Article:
The coefficients of \((a_0, a_v, a_c, a_s, a_i)\), which are determined in the leastsquare adjustment, indicate the timeindependent constant, the rate of time variation, the cosine and sine amplitudes of annual variation, and the step for earthquakes, respectively. In this equation, T, \(n_{eq}\), H(t) and \(t_i\) also indicate the time period of 1 year, the number of earthquakes, the Heaviside step function and the time when the ith earthquake occurred, respectively. Figure 10d shows the vertical deformation rate observed at 99 GNSS stations in SEAK (\({\dot{u}}_{obs}\); \(a_v\) in the above equation), and the rate is greater than 0 mm/yr for almost all GNSS stations, and it is greatest (\(+\)35.0 mm/yr) at ANIT (Sato et al. 2011). Figure 10a also shows the histogram of the \({\dot{u}}_{obs}\)’s distribution; the average and SD for \({\dot{u}}_{obs}\) are obtained as \(+17.47 \pm 8.17\) mm/yr (red and green lines).
The vertical deformation rate can be calculated using the same procedure as for calculating the gravity variation rate (Eqs. 4 and 10). The vertical ground deformation due to the past/present glacial melting (\({\dot{u}}_v\) and \({\dot{u}}_e\), respectively) can be expressed by the following equations (e.g., Peltier 1974):
where R and \(G_{ue}\) indicate the typical values of the radius of the Earth (= 6378.1 km) and elastic Green’s function for vertical deformation due to point loading, respectively. We calculated the viscoelastic component (\({\dot{u}}_v\)) using the time derivative of load Love number (\({\dot{h}}_n\); Fig. 8) and the spatiotemporal variations of GPIM, RPIM and LPIM. We also calculated the elastic component (\({\dot{u}}_e\)) using the function \(G_{ue}\) expected from the 1066A Earth model (Gilbert and Dziewonski 1975; Matsumoto et al. 2001) and the spatial distributions of PDIM (composed of the UAF05 and UAF07 models). Figure 10e shows the sum of the calculated vertical deformation rates (\({\dot{u}}_{cal} = {\dot{u}}_e + {\dot{u}}_v\)) at each GNSS station; \({\dot{u}}_{cal}\) is large (up to \(+\)29.50 mm/yr) in Glacier Bay, and its distribution is similar to that of \({\dot{u}}_{obs}\) (panel (d)). Figure 10b also shows the histogram of the \({\dot{u}}_{cal}\)’s distribution; Its average and SD are calculated to be \(+17.68 \pm 7.48\) mm/yr (red and green lines).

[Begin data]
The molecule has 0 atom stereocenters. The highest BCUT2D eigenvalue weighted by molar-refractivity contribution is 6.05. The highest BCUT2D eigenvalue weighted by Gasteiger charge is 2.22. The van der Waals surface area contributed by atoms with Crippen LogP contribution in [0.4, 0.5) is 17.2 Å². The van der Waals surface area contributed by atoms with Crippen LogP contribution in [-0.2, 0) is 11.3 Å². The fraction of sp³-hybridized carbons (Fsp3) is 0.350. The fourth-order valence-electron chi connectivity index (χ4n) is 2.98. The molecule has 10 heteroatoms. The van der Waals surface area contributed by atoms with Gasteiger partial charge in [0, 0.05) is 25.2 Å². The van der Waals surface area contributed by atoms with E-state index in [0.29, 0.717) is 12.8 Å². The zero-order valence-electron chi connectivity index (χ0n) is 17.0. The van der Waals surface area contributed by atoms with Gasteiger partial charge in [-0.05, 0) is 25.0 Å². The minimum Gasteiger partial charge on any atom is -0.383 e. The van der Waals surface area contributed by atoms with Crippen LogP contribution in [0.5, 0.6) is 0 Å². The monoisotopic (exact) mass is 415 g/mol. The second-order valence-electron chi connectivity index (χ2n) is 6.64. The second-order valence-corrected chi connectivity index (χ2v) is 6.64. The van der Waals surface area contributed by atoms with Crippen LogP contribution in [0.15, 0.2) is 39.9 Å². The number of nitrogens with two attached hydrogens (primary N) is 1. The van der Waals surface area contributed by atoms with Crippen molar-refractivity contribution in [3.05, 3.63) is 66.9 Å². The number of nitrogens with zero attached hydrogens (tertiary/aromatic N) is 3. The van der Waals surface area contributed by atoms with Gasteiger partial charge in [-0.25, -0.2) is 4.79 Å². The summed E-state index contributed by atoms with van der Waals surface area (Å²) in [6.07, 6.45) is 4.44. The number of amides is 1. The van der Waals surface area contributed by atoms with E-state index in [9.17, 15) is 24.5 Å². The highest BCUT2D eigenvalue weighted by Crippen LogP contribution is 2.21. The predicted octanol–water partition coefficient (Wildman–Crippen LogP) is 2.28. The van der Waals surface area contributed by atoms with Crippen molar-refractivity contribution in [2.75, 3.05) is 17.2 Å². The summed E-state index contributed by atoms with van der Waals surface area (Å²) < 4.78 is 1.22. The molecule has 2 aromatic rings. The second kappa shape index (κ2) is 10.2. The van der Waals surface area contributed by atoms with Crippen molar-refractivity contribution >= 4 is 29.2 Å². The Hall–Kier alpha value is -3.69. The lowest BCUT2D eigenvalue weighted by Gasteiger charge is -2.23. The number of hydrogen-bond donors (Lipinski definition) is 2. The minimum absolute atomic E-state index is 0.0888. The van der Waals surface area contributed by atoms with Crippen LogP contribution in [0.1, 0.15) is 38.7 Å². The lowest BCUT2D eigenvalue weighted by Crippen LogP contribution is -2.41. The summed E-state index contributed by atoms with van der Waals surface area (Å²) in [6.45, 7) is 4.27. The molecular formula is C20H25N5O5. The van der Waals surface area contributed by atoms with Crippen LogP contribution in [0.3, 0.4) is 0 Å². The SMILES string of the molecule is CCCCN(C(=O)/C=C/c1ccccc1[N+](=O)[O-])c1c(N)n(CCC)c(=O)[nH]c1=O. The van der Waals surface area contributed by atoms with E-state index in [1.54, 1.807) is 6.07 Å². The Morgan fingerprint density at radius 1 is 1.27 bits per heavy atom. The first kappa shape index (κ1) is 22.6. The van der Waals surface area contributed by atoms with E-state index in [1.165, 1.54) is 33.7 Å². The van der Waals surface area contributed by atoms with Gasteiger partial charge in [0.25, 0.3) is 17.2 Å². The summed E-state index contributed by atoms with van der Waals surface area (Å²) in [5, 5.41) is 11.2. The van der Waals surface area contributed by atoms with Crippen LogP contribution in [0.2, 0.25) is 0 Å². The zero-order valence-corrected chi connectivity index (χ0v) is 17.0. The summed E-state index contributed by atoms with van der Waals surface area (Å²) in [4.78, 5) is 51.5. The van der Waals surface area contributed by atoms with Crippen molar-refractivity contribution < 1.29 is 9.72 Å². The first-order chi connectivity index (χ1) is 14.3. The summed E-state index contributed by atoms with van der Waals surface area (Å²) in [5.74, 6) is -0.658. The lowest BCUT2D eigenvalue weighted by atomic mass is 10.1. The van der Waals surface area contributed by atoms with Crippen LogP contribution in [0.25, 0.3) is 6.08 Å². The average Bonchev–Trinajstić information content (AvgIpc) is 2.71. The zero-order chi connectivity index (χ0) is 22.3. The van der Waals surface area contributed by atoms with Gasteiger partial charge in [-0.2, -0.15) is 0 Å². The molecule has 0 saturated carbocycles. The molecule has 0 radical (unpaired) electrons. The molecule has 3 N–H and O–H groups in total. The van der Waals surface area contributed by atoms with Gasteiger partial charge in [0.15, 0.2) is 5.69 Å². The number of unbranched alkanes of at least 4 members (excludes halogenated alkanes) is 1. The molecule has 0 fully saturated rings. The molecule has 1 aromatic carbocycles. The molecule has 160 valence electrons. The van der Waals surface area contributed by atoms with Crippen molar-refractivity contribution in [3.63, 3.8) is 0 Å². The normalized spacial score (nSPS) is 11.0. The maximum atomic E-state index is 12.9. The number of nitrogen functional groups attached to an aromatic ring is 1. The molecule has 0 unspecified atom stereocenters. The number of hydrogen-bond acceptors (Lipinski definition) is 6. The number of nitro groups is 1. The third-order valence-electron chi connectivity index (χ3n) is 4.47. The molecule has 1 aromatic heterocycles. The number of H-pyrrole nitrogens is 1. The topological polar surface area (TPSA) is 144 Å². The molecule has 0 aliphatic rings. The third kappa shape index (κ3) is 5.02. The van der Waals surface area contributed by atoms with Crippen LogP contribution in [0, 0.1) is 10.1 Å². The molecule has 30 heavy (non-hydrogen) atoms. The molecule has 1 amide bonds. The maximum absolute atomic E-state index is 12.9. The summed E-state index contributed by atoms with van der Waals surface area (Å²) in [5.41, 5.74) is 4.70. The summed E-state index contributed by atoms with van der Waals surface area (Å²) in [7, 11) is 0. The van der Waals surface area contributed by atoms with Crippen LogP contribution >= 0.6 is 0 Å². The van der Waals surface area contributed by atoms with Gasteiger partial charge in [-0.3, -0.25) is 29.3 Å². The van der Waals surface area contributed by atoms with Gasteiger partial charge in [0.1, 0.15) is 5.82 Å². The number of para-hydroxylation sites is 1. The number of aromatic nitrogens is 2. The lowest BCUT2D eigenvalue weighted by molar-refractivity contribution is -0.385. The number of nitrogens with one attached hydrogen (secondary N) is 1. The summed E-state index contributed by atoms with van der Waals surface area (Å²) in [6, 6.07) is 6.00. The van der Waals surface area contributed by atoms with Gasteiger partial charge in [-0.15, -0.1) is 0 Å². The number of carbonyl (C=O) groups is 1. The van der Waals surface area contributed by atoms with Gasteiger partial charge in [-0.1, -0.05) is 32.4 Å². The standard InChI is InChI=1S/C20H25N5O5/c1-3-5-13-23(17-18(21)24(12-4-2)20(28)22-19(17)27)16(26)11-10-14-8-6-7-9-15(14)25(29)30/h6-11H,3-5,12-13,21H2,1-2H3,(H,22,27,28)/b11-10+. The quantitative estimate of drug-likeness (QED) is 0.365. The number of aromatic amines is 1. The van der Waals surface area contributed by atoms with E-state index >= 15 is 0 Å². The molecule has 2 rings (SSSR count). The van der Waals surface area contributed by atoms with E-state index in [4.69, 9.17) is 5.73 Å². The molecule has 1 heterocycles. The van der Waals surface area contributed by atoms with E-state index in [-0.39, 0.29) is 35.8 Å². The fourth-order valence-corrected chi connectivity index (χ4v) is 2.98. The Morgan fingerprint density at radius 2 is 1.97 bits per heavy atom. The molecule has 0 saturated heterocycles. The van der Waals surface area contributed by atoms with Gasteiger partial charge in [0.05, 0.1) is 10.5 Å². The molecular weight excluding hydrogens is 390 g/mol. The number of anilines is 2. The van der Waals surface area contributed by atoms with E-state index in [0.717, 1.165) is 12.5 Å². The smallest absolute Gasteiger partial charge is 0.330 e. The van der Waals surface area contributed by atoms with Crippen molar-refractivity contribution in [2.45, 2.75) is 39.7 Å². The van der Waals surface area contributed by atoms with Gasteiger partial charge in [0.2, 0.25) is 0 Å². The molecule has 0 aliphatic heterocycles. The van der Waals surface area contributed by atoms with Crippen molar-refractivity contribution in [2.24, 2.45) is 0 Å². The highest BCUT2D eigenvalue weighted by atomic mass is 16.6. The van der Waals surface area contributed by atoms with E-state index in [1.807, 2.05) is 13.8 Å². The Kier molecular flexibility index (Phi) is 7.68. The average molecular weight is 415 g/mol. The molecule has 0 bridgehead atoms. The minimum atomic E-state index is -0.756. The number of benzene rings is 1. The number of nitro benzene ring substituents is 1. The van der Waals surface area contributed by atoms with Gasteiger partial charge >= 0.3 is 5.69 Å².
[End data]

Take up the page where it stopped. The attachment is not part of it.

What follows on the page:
Figures 10c and f show the histogram and spatial distribution of the residual (\({\dot{u}}_{obs}  {\dot{u}}_{cal}\)), respectively. The residuals are normally distributed within 10 mm/yr at all GNSS stations in SEAK. Its average (−0.21 mm/yr) is almost equal to 0 mm/yr, and its SD (4.20 mm/yr) is about twice smaller than that of \({\dot{u}}_{obs}\) (Fig. 10a). In these respects, the vertical ground deformation calculated from our rheological model agrees with that observed in SEAK. Note that the average and SD of \({\dot{u}}_{obs}  {\dot{u}}_{cal}\) in our result are almost the same as those in Sato et al. (2011) (\(0.8 \pm 3.3\) mm/yr), although they obtained rheological parameters from the observed vertical deformation data directly. However, we succeeded in reproducing the deformation data using our rheological model, which was independently determined from the AG data.
Discussion
Ratio of gravity change to vertical displacement
The ratio of gravity variation to vertical ground deformation (\({\dot{g}}/{\dot{u}}\)) have been discussed in earlier studies, associated with ice melting history and rheological structure, because the \({\dot{g}}/{\dot{u}}\) value can be utilized for calculating gravity variation rate from uplift rate derived from GNSS data empirically. Wahr et al. (1995) found that the viscous part of \({\dot{g}}/{\dot{u}}\) becomes a constant of about \(0.154\) \(\upmu\)Gal/mm, based on numerical tests using a GIA model for Greenland and Antarctica. Olsson et al. (2015) also calculated the \({\dot{g}}/{\dot{u}}\) values for three GIA regions (Laurentia, Fennoscandia and the British Isles) using several rheological models, and showed that the ratio differs more between the regions than between the earth models within each region. However, in the case of SEAK, the characteristics of the ratio value have not been quantitatively discussed, mainly because both \({\dot{u}}\) and \({\dot{g}}\) include the elastic part owing to the PDIM, not only the viscoelastic part due to past ice melting. In fact, Sun et al. (2010) failed to isolate the elastic and viscoelastic parts from the \({\dot{g}}\) values observed in SEAK from 2006 to 2008, even though they utilized a quantity of \(d \Delta / d t\) which is expected to be independent of the viscoelastic effect (see Wahr et al. 1995). Therefore, we quantified the ratio values of gravity variation to vertical ground deformation in the SEAK area using the observed/estimated values of \({\dot{u}}\) and \({\dot{g}}\).